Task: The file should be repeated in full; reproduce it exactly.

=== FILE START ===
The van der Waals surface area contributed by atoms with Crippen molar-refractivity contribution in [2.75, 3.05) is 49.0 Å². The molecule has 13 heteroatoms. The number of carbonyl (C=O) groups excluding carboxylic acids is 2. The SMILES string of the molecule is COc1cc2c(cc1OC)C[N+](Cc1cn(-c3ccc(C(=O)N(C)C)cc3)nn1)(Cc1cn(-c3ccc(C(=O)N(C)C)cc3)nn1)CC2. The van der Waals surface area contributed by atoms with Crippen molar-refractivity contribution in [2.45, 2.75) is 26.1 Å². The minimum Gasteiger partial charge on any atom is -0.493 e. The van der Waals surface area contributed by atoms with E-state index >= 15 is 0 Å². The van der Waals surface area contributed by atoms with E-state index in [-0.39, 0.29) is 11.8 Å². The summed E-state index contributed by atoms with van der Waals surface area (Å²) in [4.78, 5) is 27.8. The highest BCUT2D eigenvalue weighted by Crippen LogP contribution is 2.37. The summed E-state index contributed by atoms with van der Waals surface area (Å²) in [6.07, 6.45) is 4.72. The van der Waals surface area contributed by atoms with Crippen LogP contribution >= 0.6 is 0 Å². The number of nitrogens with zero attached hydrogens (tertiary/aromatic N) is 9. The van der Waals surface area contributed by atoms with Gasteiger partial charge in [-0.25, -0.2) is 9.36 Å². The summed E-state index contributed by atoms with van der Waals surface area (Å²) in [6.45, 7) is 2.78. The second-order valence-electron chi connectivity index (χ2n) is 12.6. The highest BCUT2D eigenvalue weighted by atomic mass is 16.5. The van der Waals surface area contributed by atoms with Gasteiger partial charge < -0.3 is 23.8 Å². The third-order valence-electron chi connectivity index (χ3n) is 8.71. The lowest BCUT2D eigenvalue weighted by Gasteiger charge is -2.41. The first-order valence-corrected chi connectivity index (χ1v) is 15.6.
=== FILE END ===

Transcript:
The van der Waals surface area contributed by atoms with Crippen molar-refractivity contribution in [2.75, 3.05) is 49.0 Å². The molecule has 13 heteroatoms. The number of carbonyl (C=O) groups excluding carboxylic acids is 2. The SMILES string of the molecule is COc1cc2c(cc1OC)C[N+](Cc1cn(-c3ccc(C(=O)N(C)C)cc3)nn1)(Cc1cn(-c3ccc(C(=O)N(C)C)cc3)nn1)CC2. The van der Waals surface area contributed by atoms with Crippen molar-refractivity contribution in [2.45, 2.75) is 26.1 Å². The minimum Gasteiger partial charge on any atom is -0.493 e. The van der Waals surface area contributed by atoms with E-state index >= 15 is 0 Å². The van der Waals surface area contributed by atoms with E-state index in [-0.39, 0.29) is 11.8 Å². The summed E-state index contributed by atoms with van der Waals surface area (Å²) in [4.78, 5) is 27.8. The highest BCUT2D eigenvalue weighted by Crippen LogP contribution is 2.37. The summed E-state index contributed by atoms with van der Waals surface area (Å²) in [6.07, 6.45) is 4.72. The van der Waals surface area contributed by atoms with Crippen LogP contribution >= 0.6 is 0 Å². The number of nitrogens with zero attached hydrogens (tertiary/aromatic N) is 9. The van der Waals surface area contributed by atoms with Gasteiger partial charge in [-0.25, -0.2) is 9.36 Å². The summed E-state index contributed by atoms with van der Waals surface area (Å²) in [6.45, 7) is 2.78. The second-order valence-electron chi connectivity index (χ2n) is 12.6. The highest BCUT2D eigenvalue weighted by atomic mass is 16.5. The van der Waals surface area contributed by atoms with Gasteiger partial charge < -0.3 is 23.8 Å². The third-order valence-electron chi connectivity index (χ3n) is 8.71. The lowest BCUT2D eigenvalue weighted by Gasteiger charge is -2.41. The first-order valence-corrected chi connectivity index (χ1v) is 15.6.